How to get your child into a £42,500 a year private school for free


WISH you could send your child to Eton? It may not be an impossible dream.

Studying there may cost a whopping £42,500 a year but the school offers 90 free places to children from poorer backgrounds – and that’s set to rise to 140 over the next five years.

Bursaries enable children from less fortunate backgrounds to attend private schools

It’s not the only posh school offering means-tested bursaries.

To get one, kids must ace the school’s entrance tests – normally in English, maths and reasoning – and interviews, while parents must reveal their financial affairs.

Here’s what’s on offer from other top schools.

Latymer Upper School, West London


WHAT’S IT LIKE? Lots of super-cool clubs to choose from here, including Ultimate Frisbee, backgammon, origami and aerospace.

There’s also a rock-climbing wall and even a boathouse overlooking the Thames.

Latymer Upper School was attended by Hugh Grant

BURSARIES: Decided on a case-by-case basis, no income threshold.

FEES: £6,945 per term.

APPLY BY: 9am on October 9 for 2021 entry.

ALUMNI: Hugh Grant, Lily Cole, Alan Rickman.

Westminster School, Central London


WHAT’S IT LIKE? Soaked in history. Boys eat in a 14th-century abbot’s dining hall, perform plays in Latin and Big Ben is next door.

BURSARIES: Only for day pupils living in London and they must be UK or European citizens. No income threshold.

Westminster School is located in the heart of London

FEES: £9,603 (day) or £13,869 (boarding) for current term.

APPLY BY: October 15 2020 for 2023 entry (at age 13).

ALUMNI: Andrew Lloyd Webber, Nick Clegg and Louis Theroux.

Eton, Berkshire


WHAT’S IT LIKE? Particularly lavish. There are three theatres, eight organs, 200 acres of playing fields and buildings used as film sets for Casino Royale, Shakespeare In Love and Chariots Of Fire.

BURSARIES: Assessed on family circumstances. No income threshold.

FEES: £14,167 per term.

Eton is a world famous institution

APPLY BY: June 30 2021 for 2024 entry (at 13).

ALUMNI: Princes ­William and Harry, Damian Lewis, and 20 prime ministers, including Boris Johnson.

Bolton School, Greater Manchester


WHAT’S IT LIKE? Offers something different. The boys’ division can take Russian at GCSE and A level and both boys and girls can study Mandarin. Boys have been national water polo champs for years, too.

BURSARY: Families with income of less than £20,000 may get a free place. If income is higher, they might get reduced fees.

Bolton School offers Russian among it’s subject choices

FEES: £4,154 per term.

APPLY BY: Early December 2020 for 2021 entry (at 11).

ALUMNI: Sir Ian McKellen, Dame Janet Smith.

Christ’s Hospital, Horsham, Sussex


WHAT’S IT LIKE? Diverse,with 75 per cent of pupils on bursaries. Tudor uniform – long blue coats, white neck bands and yellow socks. Knee breeches for boys.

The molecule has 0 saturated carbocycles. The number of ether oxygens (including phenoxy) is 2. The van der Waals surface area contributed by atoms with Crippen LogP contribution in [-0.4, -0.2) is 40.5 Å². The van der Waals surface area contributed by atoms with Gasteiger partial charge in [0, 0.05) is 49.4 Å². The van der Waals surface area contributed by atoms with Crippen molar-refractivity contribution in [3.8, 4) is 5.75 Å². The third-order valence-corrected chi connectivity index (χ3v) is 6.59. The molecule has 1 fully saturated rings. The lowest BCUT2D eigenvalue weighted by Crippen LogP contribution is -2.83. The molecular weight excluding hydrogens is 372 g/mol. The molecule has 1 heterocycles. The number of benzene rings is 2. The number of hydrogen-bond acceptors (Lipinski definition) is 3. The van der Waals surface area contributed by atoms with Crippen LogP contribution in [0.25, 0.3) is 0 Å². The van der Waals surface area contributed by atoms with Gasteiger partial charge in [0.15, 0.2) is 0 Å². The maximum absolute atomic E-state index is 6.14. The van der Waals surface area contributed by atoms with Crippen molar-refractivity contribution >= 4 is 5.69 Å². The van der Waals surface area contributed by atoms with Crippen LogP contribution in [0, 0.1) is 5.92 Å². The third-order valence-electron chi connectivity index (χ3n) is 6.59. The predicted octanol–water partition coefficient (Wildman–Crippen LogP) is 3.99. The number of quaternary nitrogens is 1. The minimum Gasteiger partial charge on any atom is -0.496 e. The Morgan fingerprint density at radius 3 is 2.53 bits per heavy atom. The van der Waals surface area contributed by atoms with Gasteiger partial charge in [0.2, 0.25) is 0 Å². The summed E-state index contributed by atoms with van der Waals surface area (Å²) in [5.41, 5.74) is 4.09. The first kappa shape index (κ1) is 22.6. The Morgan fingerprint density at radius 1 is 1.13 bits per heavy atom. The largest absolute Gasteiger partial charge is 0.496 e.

Bursaries at Christ’s Hospital are assessed on a case by case basis

BURSARIES: Assessed on each family’s circumstances

FEES: £11,950 per term (boarding), £6,170 (day) for years 7 and 8, and £7,770 per term for years 9 – 13.

APPLY BY: September 17, 2021, for 2022 entry.

ALUMNI: Comedians Mark Thomas and Holly Walsh, actor Roger Allam.

Gordonstoun, Moray, Scotland


WHAT’S IT LIKE? Outdoorsy. Sailing is part of the curriculum and the school has an 80ft training vessel. Only school in the UK with its own fire engine.

BURSARIES: Available for children in eight categories, including Perthshire or sea-fishing families or those who show leadership potential. Decided by interviews and head- teacher references.

Gordonstaun in Scotland has a spectacular setting

FEES: £9,050 (day), £12,750 (boarding).

APPLY BY: Year round.

ALUMNI: Princes Philip and Charles, and Zara Tindall.

Pals know I receive a bursary but don’t treat me any different

SEBASTIAN WADE, from Essex, has a bursary to attend Eton and is in his final year.

Sebastian Wade was able to attend Eton thanks to a bursary

The 17-year-old said: “I love how busy Eton is. There’s always something new to try or a speaker coming in to talk.

“The teaching is brilliant. The school always pushes us to be the best we can be, whether that’s in academics, music or wherever our passions lie.

“For me, this has meant singing in the choir and joining various societies, as well as studying subjects like Politics and Mandarin that I would have unlikely studied elsewhere.

“Most friends know I receive financial aid to attend the school, and I’ve never been treated differently for it.”

Hang up on taxing HMRC scam

Beat the scammers: By Ashley Hart, Head of Fraud at TSB

LAST Sunday my breakfast was rudely interrupted by a call from “HMRC” and I was horrified when a robot warned an unpaid tax bill could put me in prison.

Keen to plead my case and avoid a stretch behind bars, I did as it said and pressed 1 to speak with an agent.

A very nice man answered who firmly told me “the system” doesn’t lie and that only a bank transfer would suffice to pay off my suspiciously round £2,500 bill – because I couldn’t be trusted to pay on a card, of course.

After giving me details for what was clearly a non-government account, he kindly offered to wait while I sent the  cash – otherwise the police would come knocking.

I said I’d call him back on an HMRC number when my laptop was ready and he got really annoyed.

The cops were only moments away, he warned.

When I asked if he was a full-time scammer or just on Sundays, he lost it – shouting, swearing, then hanging up. No police turned up.

More than £1 million is lost to bank transfer fraud each day, according to figures released this week.

To avoid scams like this, don’t be rushed. HMRC doesn’t threaten you with recorded messages or demand bank transfer over the phone.

It’s my job to engage with the fraudster – you shouldn’t.

Hang up. If you’re worried about your tax, call HMRC using the number you can find on its website.